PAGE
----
The recently-approved new law stipulates that canteens at all schools, universities, hospitals, prisons and other public buildings must start providing food that is free from animal products – also referred to as a ‘strict vegetarian option’ – within the next six months.
A similar petition on the UK’s Parliament.uk website, started last October, has so far gathered 16,560 signatures. It needs 100,000 before April 3 in order to be debated in Parliament.
Nuno Alvim, a spokesperson for Associação Vegetariana Portuguesa, said: ‘We feel this is a major breakthrough in Portugal because it’s the first time we have any law that specifically mentions vegetarianism.
‘It will promote diversity of eating habits and encourage more people to choose the veggie option as it becomes more widely available.
‘This is, of course, predicted to have a significant impact on the population’s health foremost, but also on animals and the environment in the long run.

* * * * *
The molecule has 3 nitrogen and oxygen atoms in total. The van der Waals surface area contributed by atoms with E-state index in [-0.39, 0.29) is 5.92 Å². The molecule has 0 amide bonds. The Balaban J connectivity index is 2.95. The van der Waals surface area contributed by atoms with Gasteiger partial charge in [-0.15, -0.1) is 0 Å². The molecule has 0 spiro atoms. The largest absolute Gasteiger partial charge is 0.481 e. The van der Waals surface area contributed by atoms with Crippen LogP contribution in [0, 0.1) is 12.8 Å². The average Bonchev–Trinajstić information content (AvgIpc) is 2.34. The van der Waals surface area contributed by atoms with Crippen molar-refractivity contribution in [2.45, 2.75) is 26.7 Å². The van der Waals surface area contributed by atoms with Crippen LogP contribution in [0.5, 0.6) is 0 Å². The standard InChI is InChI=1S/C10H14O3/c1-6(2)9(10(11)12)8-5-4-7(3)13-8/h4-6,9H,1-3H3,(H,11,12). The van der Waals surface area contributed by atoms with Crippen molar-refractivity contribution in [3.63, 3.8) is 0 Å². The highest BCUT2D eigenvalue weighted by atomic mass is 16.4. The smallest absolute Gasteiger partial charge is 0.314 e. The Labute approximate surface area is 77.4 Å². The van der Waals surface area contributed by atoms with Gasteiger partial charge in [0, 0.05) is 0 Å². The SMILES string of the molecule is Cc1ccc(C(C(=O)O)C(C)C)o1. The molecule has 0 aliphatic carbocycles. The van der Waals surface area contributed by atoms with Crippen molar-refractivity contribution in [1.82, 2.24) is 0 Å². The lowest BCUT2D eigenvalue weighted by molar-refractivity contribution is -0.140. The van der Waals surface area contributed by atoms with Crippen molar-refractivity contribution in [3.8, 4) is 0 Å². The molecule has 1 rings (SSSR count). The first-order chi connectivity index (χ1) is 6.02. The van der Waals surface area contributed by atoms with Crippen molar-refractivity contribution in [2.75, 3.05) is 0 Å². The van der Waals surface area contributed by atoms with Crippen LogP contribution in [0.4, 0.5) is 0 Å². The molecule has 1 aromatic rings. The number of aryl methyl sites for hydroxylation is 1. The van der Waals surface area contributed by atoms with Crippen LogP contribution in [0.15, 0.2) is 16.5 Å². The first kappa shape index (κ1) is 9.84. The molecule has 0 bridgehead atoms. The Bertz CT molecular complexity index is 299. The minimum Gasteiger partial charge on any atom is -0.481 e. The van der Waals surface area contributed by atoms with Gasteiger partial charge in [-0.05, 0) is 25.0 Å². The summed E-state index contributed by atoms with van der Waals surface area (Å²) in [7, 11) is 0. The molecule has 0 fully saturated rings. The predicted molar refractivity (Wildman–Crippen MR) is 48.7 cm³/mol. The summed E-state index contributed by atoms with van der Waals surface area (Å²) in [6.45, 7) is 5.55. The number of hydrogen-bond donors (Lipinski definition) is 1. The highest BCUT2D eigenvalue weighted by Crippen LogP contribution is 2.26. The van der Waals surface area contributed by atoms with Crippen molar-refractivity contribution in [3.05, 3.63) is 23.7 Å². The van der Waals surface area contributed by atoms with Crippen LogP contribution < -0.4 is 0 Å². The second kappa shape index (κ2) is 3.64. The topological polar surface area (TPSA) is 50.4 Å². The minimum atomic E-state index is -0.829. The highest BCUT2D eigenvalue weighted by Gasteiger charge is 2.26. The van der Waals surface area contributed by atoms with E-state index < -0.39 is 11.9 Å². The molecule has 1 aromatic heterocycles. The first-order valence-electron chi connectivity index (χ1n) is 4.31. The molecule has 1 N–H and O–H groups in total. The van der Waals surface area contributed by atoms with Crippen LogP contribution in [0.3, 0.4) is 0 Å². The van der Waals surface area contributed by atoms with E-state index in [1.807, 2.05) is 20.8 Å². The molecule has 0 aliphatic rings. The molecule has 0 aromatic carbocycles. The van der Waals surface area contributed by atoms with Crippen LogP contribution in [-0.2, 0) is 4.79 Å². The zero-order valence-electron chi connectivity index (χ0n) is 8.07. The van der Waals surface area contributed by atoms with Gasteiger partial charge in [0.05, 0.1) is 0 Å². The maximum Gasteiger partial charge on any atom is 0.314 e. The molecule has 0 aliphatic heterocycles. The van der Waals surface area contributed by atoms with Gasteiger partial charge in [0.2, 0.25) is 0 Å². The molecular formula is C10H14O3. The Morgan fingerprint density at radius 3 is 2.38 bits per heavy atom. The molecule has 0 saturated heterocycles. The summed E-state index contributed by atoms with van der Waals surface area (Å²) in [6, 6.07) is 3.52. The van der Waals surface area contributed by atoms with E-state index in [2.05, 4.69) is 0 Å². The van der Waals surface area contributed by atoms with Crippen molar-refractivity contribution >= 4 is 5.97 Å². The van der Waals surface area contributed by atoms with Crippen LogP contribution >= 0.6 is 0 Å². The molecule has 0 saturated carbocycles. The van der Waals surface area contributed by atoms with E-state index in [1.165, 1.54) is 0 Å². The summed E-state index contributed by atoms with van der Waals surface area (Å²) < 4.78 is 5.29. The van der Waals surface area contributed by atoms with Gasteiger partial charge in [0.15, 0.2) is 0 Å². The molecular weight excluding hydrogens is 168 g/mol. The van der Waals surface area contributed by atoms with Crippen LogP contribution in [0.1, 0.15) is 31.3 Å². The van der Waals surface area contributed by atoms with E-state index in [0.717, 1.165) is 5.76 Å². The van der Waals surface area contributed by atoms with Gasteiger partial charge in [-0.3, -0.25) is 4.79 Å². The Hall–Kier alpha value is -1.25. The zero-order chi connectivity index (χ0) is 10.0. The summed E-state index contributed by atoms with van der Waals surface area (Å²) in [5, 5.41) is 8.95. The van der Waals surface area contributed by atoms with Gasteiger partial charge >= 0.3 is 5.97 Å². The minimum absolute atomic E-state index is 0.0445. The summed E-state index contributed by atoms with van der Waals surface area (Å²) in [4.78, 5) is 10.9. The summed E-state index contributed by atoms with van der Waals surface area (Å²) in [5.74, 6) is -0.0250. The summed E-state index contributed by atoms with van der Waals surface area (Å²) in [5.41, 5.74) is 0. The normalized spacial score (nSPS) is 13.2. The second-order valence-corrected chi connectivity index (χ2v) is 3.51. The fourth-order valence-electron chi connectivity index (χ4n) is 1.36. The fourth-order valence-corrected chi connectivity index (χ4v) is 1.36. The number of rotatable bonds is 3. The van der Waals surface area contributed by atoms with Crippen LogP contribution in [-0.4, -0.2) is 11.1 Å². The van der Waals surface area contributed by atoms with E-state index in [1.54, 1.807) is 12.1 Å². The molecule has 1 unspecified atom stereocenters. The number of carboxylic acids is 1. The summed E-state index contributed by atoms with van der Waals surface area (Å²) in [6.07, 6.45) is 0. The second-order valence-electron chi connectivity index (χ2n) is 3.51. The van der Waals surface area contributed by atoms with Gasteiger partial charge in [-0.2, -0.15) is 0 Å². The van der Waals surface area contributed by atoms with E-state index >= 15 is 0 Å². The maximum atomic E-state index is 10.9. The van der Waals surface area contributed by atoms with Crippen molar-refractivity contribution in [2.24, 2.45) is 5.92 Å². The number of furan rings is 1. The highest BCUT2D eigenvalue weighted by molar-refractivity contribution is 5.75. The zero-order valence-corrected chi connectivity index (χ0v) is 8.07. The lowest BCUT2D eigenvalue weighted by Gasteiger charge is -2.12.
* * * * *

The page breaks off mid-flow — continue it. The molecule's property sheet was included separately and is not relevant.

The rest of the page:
‘Promoting the rights of the vegan population is as important as campaigning and informing people to adopt veganism, in our view.’
The new law was pushed forward after the joint efforts of three left-wing political parties, and was approved by a large majority on March 3.
And it has given renewed hope to vegan campaigners in Britain that a similar law will be passed here.
Dietitian Heather Russell, from the UK’s Vegan Society, said: ‘Hospitals, prisons and places of education need to cater in a way that respects equality and diversity but, unfortunately, it can still be difficult to obtain vegan meals in some settings.
‘Staff training can contribute to this issue as people working in institutions may not have been educated about a vegan diet.
‘Our campaigning work aims to achieve just what the Portuguese law has – to ensure that nutritious vegan food is always readily available. I am working with health professionals and caterers to help them make this a reality.’